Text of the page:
“But you’ll have great petals.” Chuckling, she began to spread the cool mixture on his face.
Kyle flinched inwardly at the feel of her fingertips exploring his scars, but his slight discomfort couldn’t destroy other, more compelling responses. Within a minute he was very glad that he’d covered himself with the robe.
“I’m trying to massage the liquid into the scar tissue,” she explained softly as her fingers stroked the ugly ridge across his nose.
“Other than myself and my plastic surgeon, you’re the first person who’s touched my face.”
Her voice dropped, becoming husky. “That’s too bad. It’s such a nice face.”
“No compliments, all right?” he said. “I don’t believe them, and I don’t expect them.”
After a second she agreed wearily, “No compliments.” Her fingers moved to one of his arms. She rubbed the liquid into it from elbow to hand. Then, as if the small scar on his palm required an inordinate amount of attention, she took her time stroking it.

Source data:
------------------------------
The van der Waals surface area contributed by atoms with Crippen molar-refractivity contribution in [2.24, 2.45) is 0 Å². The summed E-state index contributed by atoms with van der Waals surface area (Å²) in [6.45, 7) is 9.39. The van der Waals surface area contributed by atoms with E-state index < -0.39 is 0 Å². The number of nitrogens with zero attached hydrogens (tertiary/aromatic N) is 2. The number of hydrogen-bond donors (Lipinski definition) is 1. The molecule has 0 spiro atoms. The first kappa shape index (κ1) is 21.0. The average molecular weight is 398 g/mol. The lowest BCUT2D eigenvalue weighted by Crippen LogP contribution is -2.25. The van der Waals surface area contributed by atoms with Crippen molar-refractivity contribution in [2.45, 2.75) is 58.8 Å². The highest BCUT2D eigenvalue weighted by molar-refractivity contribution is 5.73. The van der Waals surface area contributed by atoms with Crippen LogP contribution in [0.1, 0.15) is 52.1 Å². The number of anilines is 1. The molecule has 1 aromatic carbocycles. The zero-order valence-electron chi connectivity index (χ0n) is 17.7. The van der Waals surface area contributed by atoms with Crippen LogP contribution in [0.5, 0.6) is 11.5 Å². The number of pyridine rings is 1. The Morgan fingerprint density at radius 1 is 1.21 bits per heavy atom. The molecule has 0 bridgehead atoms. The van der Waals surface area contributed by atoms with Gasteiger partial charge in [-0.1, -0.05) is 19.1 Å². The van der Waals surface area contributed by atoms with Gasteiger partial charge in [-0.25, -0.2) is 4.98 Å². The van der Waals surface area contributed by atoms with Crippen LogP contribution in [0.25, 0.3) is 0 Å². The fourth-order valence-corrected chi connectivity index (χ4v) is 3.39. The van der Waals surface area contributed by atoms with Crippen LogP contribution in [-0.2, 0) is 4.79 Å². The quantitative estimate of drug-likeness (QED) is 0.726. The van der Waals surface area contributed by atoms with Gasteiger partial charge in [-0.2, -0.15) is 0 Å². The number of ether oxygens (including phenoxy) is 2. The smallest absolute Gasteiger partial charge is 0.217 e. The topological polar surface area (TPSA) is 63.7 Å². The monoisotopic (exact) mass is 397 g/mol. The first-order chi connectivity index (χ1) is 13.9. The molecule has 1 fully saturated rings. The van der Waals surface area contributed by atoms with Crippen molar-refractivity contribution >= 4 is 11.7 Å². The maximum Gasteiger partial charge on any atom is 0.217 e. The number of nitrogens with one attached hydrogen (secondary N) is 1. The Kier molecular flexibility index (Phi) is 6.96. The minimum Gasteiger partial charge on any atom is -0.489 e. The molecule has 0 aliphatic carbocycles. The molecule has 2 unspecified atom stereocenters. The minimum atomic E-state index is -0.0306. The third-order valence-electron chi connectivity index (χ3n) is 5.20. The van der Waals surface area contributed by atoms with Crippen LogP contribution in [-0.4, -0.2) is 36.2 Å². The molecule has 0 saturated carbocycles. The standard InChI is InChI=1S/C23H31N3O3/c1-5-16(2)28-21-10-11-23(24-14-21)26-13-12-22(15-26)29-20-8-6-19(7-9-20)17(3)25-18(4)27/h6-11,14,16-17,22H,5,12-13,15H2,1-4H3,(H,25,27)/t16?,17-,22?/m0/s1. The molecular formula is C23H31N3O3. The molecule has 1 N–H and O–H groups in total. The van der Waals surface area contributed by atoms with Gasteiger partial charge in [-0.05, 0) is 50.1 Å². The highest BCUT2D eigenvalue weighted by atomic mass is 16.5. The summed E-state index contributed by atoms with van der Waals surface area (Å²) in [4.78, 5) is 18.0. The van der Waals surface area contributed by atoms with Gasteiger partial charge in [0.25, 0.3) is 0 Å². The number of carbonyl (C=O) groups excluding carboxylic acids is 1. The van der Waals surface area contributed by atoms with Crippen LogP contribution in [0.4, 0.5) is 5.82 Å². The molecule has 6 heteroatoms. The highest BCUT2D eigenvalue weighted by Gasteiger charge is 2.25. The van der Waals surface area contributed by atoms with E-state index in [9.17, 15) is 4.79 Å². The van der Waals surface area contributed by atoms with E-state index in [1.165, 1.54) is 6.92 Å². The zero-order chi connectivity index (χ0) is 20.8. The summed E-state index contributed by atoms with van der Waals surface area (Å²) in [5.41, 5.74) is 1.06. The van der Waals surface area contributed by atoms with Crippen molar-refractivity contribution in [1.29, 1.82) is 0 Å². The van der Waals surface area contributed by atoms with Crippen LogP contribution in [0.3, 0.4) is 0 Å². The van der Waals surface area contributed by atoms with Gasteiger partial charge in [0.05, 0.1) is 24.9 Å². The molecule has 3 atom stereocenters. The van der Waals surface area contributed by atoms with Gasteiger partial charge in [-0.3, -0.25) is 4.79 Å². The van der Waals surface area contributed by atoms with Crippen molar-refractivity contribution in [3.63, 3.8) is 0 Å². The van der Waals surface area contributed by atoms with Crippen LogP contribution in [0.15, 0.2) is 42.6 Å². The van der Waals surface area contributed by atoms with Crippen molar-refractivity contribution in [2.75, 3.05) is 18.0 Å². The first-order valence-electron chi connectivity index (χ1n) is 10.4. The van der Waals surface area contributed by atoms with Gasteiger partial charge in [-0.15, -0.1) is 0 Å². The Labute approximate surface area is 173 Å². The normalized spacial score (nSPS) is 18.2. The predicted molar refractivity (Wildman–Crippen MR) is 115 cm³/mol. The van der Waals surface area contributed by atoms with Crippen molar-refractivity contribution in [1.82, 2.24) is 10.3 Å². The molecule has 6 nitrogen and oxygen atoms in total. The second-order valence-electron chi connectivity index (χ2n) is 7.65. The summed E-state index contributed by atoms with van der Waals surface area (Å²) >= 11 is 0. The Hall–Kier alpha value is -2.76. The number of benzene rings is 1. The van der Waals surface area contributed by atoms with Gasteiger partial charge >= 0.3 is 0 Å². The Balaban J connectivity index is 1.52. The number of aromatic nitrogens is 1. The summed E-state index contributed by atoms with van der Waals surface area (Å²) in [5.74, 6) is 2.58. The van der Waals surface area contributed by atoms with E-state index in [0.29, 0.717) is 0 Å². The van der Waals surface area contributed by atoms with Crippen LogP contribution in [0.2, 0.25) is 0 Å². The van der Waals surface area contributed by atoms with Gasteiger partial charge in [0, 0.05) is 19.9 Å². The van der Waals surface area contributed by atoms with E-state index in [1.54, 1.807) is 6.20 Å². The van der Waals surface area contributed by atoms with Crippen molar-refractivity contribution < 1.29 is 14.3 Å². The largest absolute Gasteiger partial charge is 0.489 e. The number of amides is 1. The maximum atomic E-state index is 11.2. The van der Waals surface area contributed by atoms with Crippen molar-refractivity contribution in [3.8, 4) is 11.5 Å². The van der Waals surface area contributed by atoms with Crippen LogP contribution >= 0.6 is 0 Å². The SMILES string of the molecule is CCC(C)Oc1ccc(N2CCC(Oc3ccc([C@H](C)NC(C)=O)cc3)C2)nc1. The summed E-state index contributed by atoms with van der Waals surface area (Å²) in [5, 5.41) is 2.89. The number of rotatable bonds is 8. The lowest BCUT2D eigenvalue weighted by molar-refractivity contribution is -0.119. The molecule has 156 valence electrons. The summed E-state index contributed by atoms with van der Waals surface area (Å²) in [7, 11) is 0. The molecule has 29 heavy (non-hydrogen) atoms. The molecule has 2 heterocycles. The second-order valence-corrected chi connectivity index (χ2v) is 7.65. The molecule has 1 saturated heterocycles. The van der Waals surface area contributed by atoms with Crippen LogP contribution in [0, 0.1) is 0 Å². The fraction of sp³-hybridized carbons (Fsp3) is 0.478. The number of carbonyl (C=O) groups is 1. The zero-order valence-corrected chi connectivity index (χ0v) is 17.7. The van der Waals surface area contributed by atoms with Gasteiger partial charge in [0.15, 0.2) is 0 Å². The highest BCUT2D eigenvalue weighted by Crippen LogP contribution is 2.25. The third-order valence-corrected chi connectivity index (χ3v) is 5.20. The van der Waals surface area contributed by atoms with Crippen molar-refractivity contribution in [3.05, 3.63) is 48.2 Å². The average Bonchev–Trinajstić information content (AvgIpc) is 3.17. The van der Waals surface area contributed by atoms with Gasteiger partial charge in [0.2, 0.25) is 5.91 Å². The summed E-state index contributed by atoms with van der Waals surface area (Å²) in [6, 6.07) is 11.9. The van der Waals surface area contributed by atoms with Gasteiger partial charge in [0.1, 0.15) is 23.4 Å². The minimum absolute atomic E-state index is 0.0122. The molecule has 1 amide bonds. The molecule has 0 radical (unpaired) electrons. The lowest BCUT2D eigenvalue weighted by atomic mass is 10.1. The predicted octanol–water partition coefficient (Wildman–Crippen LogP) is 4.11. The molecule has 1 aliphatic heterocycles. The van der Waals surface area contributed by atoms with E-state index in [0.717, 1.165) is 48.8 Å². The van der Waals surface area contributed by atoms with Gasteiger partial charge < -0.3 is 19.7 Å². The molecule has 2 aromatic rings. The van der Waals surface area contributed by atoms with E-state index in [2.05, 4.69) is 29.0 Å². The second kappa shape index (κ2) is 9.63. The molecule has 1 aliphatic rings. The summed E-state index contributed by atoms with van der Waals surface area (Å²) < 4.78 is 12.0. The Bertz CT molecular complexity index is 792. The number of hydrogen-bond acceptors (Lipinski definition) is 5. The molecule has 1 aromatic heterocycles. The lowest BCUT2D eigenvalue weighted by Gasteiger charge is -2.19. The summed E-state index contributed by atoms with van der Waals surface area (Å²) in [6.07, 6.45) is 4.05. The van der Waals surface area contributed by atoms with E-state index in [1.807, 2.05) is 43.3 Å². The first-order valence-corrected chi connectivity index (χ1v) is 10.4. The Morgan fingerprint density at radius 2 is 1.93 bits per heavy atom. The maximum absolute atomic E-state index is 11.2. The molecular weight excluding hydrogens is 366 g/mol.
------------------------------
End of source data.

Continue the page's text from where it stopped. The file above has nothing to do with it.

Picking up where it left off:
Kyle shifted his legs, feeling the caress in areas that had little to do with his palm. She performed the same magic on the other hand, and he used all his concentration to keep from moving in an even more noticeable way.
“It’s too damned warm in front of this fire,” he grumbled, breathing faster. “Floor’s hard.” The floor wasn’t the only thing that fit that description, he thought. He arched his back a little and drew his knees up.
“Be still,” she cautioned. “This stuff has to dry for a minute or two. Then you can move. In the meantime”—she tugged his T-shirt up to his nipples—“I’ll use the rest of the mixture.”
Kyle could barely keep from groaning as her fingers spread over his chest and stomach, massaging the liquid into the scars
Her fingers glided along a ragged scar at the center of his chest, tracing without inhibition a path that he knew so well, had studied with loathing so many times. The scar bore an uncanny resemblance to a V; it looked as if Valdivia’s dogs had left his personal brand near Kyle’s heart.